Wednesday, March 09, 2011

14-17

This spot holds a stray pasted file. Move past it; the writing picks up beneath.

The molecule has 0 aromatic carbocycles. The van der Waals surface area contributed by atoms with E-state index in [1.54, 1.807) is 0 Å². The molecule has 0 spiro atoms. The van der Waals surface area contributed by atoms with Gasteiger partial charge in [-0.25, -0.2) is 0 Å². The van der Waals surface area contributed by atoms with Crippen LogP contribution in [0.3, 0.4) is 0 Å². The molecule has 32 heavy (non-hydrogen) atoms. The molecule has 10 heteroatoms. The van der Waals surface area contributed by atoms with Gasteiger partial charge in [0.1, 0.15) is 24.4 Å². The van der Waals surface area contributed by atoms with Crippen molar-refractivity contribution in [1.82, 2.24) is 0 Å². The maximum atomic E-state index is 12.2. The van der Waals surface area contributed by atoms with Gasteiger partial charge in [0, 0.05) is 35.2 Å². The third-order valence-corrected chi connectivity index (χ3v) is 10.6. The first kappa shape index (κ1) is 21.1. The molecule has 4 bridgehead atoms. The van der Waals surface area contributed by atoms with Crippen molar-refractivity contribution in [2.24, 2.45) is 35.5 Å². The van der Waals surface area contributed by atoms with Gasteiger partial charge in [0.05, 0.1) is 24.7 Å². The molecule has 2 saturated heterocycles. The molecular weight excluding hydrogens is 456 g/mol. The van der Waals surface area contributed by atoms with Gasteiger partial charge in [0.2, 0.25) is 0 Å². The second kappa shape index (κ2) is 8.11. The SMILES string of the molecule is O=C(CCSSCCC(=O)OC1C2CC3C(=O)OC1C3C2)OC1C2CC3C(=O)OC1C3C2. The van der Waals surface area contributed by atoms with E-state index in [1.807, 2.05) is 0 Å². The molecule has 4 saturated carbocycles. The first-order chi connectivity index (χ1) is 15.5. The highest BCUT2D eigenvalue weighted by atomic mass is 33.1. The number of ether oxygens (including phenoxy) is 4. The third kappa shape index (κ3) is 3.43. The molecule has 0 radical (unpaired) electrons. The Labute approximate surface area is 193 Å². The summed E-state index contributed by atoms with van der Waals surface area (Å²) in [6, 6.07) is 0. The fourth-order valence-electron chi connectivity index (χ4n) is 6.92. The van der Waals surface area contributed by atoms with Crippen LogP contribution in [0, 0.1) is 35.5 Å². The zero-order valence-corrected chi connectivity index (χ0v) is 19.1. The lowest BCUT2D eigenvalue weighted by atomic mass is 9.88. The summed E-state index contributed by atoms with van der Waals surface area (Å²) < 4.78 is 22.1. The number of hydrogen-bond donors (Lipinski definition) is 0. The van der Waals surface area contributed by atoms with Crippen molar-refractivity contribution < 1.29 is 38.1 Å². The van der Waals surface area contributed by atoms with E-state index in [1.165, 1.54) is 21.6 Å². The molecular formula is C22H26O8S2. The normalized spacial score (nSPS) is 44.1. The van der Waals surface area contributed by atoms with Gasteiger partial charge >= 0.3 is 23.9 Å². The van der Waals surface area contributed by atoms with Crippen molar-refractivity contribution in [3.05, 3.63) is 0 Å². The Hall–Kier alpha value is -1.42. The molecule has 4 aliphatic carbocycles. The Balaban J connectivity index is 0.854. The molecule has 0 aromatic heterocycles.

Growing up in Brooklyn pre-Giulianai was fun and dangerous. Those were the days that NYC lived up to its stereotypes. The Violence, the rape, the murderers and thieves, nothing scared me more when I was 14-17 than getting my face slashed by some black dude trying to get into the bloods. Once a month it would happen to someone at my high school. Remember American History X? The curbing, that was actually a preferred tactic here for years by local crews. My father was (still is) a Jewelery photographer who together with his family immigrated to Israel before turning one after being born in Poland. He travelled to NY a few times as a young man for art exhibits and some exhibitions of his own. My mom too immigrated to Israel around the age of 1 and was raised in a moshav or farmland most of her life before meeting my dad. By the time they'd met my pops made a name for himself as a hotshot artist/photographer and I guess my mom was kinda awestruck being an art lover. They once came to NY for an exhibition and stayed. It was terribly hard for my mother and she says she cried a lot during those days, while they were integrating. I can definitely say that I lacked nothing growing up and went on vacations regularly a few times a year, lived in a very nice house and had not one complaint. The minute I hit high school and was out of the same shit hole yeshiva that I was in since 2nd grade like many, I was a new man. Reborn. Began to enjoy life. I was DJing parties a lot as that was what I chose to do buy with my bar mitzvah money and I thought it made for a good business decision. It did, and it also made me instantly cool. I was loving it and I think High School was my favorite and most exciting part of life thus far. More so than college. We were frikin crazy youths and we did during high school what frat boys wouldn,t have the nuts to do 4-7 years older than us. So this is the part where I throw in wild stories of complete shitfaceury but since my memory is complete shit I'll leave that to our guest posters.